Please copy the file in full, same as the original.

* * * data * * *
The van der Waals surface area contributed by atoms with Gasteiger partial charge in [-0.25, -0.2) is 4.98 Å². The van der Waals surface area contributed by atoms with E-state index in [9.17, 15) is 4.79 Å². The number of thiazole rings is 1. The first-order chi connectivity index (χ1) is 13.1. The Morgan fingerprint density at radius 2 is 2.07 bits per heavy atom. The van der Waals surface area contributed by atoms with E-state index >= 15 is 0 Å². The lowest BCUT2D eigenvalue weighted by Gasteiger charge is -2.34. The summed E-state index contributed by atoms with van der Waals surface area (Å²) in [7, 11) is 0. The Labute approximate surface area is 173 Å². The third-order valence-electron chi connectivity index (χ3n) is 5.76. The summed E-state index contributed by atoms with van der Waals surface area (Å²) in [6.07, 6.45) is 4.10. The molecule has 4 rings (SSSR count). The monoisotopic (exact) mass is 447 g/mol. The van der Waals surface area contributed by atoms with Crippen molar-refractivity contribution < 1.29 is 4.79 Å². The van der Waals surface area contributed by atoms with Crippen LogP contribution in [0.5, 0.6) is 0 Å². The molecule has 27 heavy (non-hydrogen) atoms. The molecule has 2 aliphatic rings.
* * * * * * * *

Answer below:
The van der Waals surface area contributed by atoms with Gasteiger partial charge in [-0.25, -0.2) is 4.98 Å². The van der Waals surface area contributed by atoms with E-state index in [9.17, 15) is 4.79 Å². The number of thiazole rings is 1. The first-order chi connectivity index (χ1) is 13.1. The Morgan fingerprint density at radius 2 is 2.07 bits per heavy atom. The van der Waals surface area contributed by atoms with E-state index >= 15 is 0 Å². The lowest BCUT2D eigenvalue weighted by Gasteiger charge is -2.34. The summed E-state index contributed by atoms with van der Waals surface area (Å²) in [7, 11) is 0. The Labute approximate surface area is 173 Å². The third-order valence-electron chi connectivity index (χ3n) is 5.76. The summed E-state index contributed by atoms with van der Waals surface area (Å²) in [6.07, 6.45) is 4.10. The molecule has 4 rings (SSSR count). The monoisotopic (exact) mass is 447 g/mol. The van der Waals surface area contributed by atoms with Crippen molar-refractivity contribution < 1.29 is 4.79 Å². The van der Waals surface area contributed by atoms with Crippen LogP contribution in [0.5, 0.6) is 0 Å². The molecule has 27 heavy (non-hydrogen) atoms. The molecule has 2 aliphatic rings.